Bailey said in New York that he was healthy, “but how well I’ll run, we’ll see.” He covered 100m in 10.29 seconds, into a 1.9m/s headwind. He was fifth, but the fastest American.

Bailey doesn’t remember much about that Olympic relay. He’s watched it a handful of times.

Plus, who knows how much longer he will own that silver medal, given Gay’s doping suspension. Nobody has asked him for it yet. He declined comment on Gay and the uncertain situation.

Those seconds in London, when Bailey stood near the Bolt spotlight, are vanishing in those multiple ways. But Bailey hasn’t disappeared and is quick to remind of two years ago

“Nobody expected me to make the team [in 2012], and I did,” Bailey said. “You can’t really guarantee anything.””

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Several women’s players spurn worlds inquiry from USA Hockey

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As sports organizations and notable hockey figures express support of the U.S. women’s team, several players say they rejected overtures from USA Hockey to serve as replacements for the upcoming world championships.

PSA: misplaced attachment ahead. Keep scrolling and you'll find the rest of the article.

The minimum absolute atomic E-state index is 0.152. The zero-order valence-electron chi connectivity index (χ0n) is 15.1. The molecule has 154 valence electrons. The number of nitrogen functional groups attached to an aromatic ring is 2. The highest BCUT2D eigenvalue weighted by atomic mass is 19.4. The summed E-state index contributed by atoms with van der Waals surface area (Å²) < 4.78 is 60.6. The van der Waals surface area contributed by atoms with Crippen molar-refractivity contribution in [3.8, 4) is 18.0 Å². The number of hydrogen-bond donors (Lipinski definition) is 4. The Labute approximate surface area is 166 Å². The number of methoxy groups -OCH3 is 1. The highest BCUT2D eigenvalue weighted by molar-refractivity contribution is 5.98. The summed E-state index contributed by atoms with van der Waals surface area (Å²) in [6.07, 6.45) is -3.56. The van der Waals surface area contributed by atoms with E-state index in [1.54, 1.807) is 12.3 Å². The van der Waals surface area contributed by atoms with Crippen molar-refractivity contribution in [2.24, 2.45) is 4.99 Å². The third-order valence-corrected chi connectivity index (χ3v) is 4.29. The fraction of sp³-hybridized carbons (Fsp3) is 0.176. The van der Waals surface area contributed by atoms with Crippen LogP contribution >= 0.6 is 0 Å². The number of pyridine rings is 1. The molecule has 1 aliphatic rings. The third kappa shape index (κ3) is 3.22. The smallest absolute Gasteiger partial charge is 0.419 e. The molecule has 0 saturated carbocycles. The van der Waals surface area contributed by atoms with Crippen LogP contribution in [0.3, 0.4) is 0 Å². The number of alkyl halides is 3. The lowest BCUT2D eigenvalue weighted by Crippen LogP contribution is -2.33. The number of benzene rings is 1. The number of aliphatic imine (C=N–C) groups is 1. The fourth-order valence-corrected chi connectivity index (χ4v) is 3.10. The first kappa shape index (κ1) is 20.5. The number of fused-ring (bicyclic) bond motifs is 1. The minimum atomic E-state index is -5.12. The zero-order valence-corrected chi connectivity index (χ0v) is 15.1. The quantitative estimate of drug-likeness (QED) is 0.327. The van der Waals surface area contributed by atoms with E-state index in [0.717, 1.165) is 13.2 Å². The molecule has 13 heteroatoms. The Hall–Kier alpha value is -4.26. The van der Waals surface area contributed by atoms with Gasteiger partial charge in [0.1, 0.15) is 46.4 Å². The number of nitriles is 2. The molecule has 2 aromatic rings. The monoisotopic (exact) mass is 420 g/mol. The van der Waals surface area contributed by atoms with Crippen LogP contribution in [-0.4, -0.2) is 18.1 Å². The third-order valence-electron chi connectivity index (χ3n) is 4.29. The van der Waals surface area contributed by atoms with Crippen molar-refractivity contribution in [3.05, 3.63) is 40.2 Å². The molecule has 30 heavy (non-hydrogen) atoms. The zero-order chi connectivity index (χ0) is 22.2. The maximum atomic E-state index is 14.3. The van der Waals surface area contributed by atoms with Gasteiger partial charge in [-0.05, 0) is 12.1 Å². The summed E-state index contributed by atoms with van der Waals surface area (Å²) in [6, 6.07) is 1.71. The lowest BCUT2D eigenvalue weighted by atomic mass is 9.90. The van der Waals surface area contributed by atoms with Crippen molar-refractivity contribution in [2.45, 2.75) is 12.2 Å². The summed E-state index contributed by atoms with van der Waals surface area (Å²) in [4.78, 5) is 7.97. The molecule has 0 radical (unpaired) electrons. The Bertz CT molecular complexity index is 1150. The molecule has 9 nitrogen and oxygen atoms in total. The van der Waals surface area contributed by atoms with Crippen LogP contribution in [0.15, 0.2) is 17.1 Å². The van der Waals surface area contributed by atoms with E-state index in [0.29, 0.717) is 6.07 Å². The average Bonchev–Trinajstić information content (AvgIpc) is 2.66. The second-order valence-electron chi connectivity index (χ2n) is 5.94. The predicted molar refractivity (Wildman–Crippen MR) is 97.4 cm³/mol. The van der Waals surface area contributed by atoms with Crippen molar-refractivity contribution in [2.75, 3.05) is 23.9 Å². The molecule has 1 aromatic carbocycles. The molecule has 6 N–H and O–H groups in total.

Two players told The Associated Press on Friday that USA Hockey reached out to them to gauge their interest for the worlds, which begin next week in Plymouth, Michigan.

Brittany Ott, a goaltender for the Boston Pride of the National Women’s Hockey League, and Annie Pankowski, a junior forward at the University of Wisconsin, said the email from USA Hockey was not an invitation but rather an inquiry about their availability.

“I responded to that email and I said I’m not willing,” Pankowski said.

A third player, goalie Lauren Dahm, told the AP on Saturday she also turned down an invitation. Dahm plays for the Canadian Women’s Hockey League Boston Blades.